Edition

Fire ecology of Scots pine in North-West Europe

Fire ecology of Scots pine in North-West Europe.
Hille, M. (2006) PhD thesis, Wageningen University, the Netherlands. ISNB 90-8504-283-6; 179 pp.

In this thesis the ecological consequences of forest fire are studied in North-west European Scots pine {Pinus sylvestris) forests. The focus is on post-fire succession, and the factors and mechanisms that influence the successional pathways after fire. Fuel load and fuel moisture determine the intensity of forest fire and thus the degree of humus consumption. In a controlled laboratory' experiment humus consumption was determined for different moisture levels. Experimental fires showed evidence that variation in precipitation throughfall causes spatial variation in humus consumption in the stand through differences in humus moisture with respect to tree crowns. Humus consumption influences tree mortality, growth of remaining trees and re-colonization. Surface fires in Scots pine plantations caused a partial reduction of the litter and humus layers and a high mortality in the smaller trees. Reduction in radial growth after surface fire was variable, and was less in large diameter trees and in trees that experienced less humus consumption around their stem bases. Experimental burning of the humus layer showed that increased removal of organic material by fire resulted in an increase in seedling numbers. Earlier studies have suggested that the charcoal produced by fire improves germination conditions by absorbing phytotoxins produced by ericaceous species. All such studies have used activated carbon as a standardized model for charcoal. Bioassays with pine seeds in aqueous extracts of Vaccinium myrtillus and Calluna vulgaris showed toxic effects of the two species, but charcoal reduced toxicity less than activated carbon. Therefore, those previous studies have overestimated the effect of charcoal on germination, likely because of the considerably higher active surface area of activated carbon. The post-fire tree cohort after severe but small-scaled fires in Scots pine stands mainly consisted of Scots pine, but also birch and aspen. Compared to succession after other disturbance types in Scots pine stands, such as windthrow or soil scarification, seedling numbers are higher after small-scale fires by a magnitude often.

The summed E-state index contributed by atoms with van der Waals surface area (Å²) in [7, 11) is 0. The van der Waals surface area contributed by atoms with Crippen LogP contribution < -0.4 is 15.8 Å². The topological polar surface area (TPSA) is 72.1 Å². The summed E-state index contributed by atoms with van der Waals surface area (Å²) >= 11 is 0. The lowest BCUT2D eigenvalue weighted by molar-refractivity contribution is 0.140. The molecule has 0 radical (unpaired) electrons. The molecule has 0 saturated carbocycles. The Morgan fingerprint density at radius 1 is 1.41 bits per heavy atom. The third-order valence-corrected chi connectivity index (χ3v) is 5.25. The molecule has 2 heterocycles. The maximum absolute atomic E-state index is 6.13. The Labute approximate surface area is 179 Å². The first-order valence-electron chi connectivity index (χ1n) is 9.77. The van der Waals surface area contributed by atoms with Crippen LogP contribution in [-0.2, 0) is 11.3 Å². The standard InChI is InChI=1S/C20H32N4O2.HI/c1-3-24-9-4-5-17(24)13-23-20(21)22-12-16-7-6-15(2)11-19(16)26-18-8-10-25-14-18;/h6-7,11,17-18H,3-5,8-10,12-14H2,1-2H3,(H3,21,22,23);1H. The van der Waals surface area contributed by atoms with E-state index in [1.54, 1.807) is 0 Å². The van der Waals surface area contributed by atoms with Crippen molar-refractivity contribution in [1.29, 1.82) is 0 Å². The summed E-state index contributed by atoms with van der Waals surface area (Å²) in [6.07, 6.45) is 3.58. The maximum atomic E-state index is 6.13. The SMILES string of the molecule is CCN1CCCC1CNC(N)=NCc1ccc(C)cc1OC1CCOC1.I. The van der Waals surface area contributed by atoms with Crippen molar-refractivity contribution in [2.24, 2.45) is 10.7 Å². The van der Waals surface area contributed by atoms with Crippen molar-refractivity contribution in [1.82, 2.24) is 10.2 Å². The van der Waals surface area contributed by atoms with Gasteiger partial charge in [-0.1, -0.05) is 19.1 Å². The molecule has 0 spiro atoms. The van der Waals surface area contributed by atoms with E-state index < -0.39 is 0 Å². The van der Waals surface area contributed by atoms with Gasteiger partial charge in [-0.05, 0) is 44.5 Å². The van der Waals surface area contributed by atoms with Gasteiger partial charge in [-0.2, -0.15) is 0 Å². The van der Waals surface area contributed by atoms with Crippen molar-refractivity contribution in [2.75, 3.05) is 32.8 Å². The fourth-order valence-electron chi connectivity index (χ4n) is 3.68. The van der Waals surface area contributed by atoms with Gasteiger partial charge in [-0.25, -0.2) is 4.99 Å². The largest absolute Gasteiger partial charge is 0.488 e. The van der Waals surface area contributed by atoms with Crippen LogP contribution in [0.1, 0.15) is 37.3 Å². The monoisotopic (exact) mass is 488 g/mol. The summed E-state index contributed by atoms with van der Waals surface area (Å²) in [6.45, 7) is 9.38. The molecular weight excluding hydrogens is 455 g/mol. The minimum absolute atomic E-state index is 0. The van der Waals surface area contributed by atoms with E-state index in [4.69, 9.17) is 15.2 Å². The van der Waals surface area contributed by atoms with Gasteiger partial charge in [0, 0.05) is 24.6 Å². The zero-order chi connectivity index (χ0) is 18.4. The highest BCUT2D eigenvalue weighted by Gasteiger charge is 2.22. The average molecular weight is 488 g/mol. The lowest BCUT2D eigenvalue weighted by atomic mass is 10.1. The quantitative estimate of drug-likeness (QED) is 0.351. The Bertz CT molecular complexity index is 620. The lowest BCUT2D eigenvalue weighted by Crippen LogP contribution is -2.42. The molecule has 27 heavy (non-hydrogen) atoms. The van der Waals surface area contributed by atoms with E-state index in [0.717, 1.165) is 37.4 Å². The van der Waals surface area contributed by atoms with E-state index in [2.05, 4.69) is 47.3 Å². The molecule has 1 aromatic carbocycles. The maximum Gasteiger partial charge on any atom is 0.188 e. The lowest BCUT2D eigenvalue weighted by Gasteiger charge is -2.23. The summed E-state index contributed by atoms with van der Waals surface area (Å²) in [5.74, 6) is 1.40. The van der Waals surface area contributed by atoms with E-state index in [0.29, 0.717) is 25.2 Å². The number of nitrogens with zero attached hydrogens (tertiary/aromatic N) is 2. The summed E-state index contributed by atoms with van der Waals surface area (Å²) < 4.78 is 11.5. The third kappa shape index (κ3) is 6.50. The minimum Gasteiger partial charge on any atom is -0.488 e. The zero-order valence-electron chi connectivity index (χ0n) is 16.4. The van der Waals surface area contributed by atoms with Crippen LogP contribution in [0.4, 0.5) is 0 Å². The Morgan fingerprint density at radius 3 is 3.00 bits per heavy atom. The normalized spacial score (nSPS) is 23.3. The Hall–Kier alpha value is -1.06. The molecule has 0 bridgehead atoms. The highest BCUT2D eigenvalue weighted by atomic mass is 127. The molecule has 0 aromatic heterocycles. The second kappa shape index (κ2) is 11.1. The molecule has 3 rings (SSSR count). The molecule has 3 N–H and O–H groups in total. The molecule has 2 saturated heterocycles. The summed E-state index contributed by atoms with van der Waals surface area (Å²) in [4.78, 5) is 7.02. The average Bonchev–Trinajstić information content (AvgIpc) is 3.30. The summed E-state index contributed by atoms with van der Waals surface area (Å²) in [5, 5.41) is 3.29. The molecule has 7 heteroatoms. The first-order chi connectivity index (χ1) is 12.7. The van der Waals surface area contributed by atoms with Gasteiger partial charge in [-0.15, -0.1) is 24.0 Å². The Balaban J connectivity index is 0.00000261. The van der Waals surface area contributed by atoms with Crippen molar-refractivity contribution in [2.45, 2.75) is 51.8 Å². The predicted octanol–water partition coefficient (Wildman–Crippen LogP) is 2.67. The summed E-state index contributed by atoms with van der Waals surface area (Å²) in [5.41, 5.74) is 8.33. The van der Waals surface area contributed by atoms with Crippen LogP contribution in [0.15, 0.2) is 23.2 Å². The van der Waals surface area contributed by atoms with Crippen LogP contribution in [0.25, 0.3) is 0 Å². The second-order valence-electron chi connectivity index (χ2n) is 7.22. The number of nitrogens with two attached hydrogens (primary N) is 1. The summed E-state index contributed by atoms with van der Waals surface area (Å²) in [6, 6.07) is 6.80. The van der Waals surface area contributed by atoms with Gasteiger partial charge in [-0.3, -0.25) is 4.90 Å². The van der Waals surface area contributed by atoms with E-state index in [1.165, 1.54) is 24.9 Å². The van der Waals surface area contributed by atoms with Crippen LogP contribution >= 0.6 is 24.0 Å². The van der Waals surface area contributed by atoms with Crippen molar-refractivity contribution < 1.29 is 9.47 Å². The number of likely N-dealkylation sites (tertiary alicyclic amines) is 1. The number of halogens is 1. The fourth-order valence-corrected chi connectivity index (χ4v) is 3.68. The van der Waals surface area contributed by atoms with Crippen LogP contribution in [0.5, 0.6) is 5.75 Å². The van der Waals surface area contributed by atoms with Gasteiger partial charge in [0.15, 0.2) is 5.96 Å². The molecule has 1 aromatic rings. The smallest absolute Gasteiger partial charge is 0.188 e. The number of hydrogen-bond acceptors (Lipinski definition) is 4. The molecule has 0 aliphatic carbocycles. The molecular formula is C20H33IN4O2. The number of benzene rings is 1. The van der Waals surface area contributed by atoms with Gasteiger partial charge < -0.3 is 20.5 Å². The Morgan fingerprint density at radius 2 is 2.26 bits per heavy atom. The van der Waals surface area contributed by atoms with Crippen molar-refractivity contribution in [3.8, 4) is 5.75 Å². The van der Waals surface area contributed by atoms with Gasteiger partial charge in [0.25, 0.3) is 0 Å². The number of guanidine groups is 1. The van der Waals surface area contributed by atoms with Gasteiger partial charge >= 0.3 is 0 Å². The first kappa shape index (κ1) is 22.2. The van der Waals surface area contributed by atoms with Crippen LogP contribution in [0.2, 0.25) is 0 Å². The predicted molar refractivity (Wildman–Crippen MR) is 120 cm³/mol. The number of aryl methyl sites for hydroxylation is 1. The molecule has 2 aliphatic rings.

Based on the good regeneration and for the purpose of fuel load reduction in areas with increased fire hazard, the prescribed burning of Scots pine stands should be reconsidered. Controlled forest fires could be used as an additional silvicultural technique to regenerate and transform single-species pine stands into mixed and more natural forests.

Keywords: biodiversity, fire ecology, fuel modelling, succession, tree regeneration

Marco Hille died in a tragic accident on December 4, 2004. At the time his thesis was almost completed, with essenstially mainly editorial work remaining.
Based on the draft thesis the Rector Magnificus of Wageningen Univeristy decided to award the doctoral degree posthumuously to recognize the work done by Marco Hille and as a tribute to an extraordinary PhD student. On April 20, 2006 the doctoral degree was handed to Marco's family.

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